Episode 1 finished version



Episode 2 animatic with temp dialogue


Episode 2 finished version



Episode 3 animatic with temp dialogue


Episode 3 finished version


2. Marvel Rising (promo art), 2018

This innovative multi-format series was happening at Marvel Animation Studio during my time on Maximum Venom, mainly staffed by former Avengers artists. I didn’t get to work on the series itself, which was kind of a bummer, but they did approach me later in the year to ask for some promotional art that could be used (I guess) online or in comic books.

The assignment was simple; just find a cool way to wedge nine characters (ten if you count Tippy-Toe the squirrel) into a single image. I submitted three different versions, then one character was taken out, and the approved version became a combo of the best poses.

The final draft was done by the character designer, who put my drawings exactly on-model. Each draft is shown below.

Related links:

Show page at | Wikipedia page | Overview on





3. Howard the Duck (mini-pitch), 2019

This is definitely the weirdest project of the bunch, and has the weirdest story behind it.

In early 2019, Marvel Studios (the movie side) announced a slate of four animated projects, which sorta took us by surprise at Marvel Animation Studio. We weren’t involved in any way, despite serving as the hub of Marvel animated content for nearly seven years. They were destined for streaming on Hulu, and one of them was going to be an animated Howard the Duck series.

Eric Radomski, our studio boss, rightfully thought we should have a piece of that action, and he decided to approach it the fair way. Rather than just storming the castle and demanding attention, we would create a pitch of our own and hopefully turn the All-Seeing Eye in our direction. He came to me with a short script for Howard the Duck (I don’t remember who wrote it, sorry) and assigned me as the one-man band to turn it into an animatic.

When projects are in this stage of development, you don’t want news to fly around and land in the wrong place, creating useless fusses and firestorms that nobody has the time or energy to wrestle with, so you choose ambiguous working titles that give no hint of the real thing. The working title for this was “Crispy.” Don’t ask me why. I wasn’t involved in that decision. Howard was also referred to (temporarily) as Harold.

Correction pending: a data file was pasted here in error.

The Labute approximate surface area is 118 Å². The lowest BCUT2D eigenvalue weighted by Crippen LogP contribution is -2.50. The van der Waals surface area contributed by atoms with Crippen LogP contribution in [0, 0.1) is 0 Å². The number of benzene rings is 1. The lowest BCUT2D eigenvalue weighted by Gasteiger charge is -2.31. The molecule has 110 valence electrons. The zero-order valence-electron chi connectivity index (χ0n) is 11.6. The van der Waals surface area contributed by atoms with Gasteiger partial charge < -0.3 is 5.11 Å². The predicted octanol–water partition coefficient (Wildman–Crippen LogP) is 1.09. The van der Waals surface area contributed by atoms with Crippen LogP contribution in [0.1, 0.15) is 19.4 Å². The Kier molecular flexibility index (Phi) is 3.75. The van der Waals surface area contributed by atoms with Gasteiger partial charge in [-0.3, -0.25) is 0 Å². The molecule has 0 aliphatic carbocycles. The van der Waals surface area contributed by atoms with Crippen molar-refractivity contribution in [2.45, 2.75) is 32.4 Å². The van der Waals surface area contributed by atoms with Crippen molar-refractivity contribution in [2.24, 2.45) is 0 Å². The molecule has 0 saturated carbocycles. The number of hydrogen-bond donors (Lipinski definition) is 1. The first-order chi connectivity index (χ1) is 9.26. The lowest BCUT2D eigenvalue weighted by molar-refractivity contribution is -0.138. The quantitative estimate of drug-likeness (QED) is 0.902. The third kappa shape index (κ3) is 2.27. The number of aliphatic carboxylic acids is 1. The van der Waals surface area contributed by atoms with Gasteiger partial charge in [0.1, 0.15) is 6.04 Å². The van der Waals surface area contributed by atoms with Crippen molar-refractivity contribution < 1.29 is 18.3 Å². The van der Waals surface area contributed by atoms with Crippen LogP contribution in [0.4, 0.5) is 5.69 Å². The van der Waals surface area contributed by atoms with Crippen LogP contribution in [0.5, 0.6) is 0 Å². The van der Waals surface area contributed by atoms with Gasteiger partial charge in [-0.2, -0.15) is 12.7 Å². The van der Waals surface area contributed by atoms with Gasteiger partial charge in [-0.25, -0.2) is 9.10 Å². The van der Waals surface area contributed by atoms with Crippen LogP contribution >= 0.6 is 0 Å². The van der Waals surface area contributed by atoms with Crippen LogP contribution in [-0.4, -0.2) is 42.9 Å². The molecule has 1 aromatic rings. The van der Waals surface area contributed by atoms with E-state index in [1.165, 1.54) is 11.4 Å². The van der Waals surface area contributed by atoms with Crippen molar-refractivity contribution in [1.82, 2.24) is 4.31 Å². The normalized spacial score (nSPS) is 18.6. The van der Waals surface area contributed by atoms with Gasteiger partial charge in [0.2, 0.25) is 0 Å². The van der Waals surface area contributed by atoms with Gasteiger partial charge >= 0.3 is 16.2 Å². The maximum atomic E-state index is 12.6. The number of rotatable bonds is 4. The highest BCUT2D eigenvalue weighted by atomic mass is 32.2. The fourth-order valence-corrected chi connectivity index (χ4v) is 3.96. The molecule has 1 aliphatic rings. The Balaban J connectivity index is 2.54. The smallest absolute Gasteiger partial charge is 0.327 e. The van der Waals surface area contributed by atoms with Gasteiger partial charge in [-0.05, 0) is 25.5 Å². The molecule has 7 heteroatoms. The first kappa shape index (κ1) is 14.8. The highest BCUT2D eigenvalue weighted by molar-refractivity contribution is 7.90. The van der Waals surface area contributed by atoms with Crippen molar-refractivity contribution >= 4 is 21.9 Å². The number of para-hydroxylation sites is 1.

After reading a bunch of vintage Howard comics (the originals from the 70s), I got tuned up and underway. I completed the 4-minute piece in February, the same month the news went public (read it here).

Below are two versions of the animatic. There was no cast yet, so I did the voices of Howard and Dr. Bong myself and asked a co-worker to fill in for Beverly.



Version 1: temp voices only



Version 2: temp voices and temp music


Eric had a specific song he wanted to use for the pitch, so I plugged it in and did a rough edit to make it an instrumental. (You’ll probably recognize it right away.) I didn’t know at the time how to balance the volume in Storyboard Pro, so the music is a bit loud and drowns out the temp voices in a few places. Which is why I’m sharing both versions here.

So what happened next? According to Eric, our pitch didn’t even make it through the first round. The most likely explanation is that the exec producer already had his own ideas and wasn’t interested in anyone else’s. And that was that.

The next news anyone heard about Howard was published in July at (read it here). Kevin Smith had been attached to the series and a writing team was coming together.

Jump forward to the following January, almost a year after I got the assignment. Here’s what was posted on the Howard the Duck Wikipedia page:

Hulu intended to air a Howard the Duck animated series, written and executive produced by Kevin Smith and Dave Willis, that would have led up to a crossover special involving MODOK, Hit-Monkey, Tigra, and Dazzler called The Offenders. However, in January 2020, it was announced that the Howard the Duck series was cancelled.

And that’s how the Crispy crumbles. It’s hard out there for a duck. Of these four projects, MODOK was the only one that reached the finish line. And good for them. Marvel Animation Studio was subsumed by Marvel Studios in early 2020 and shuttered in August. But that’s another story for another day. Meanwhile, reread my opening paragraph for clarity.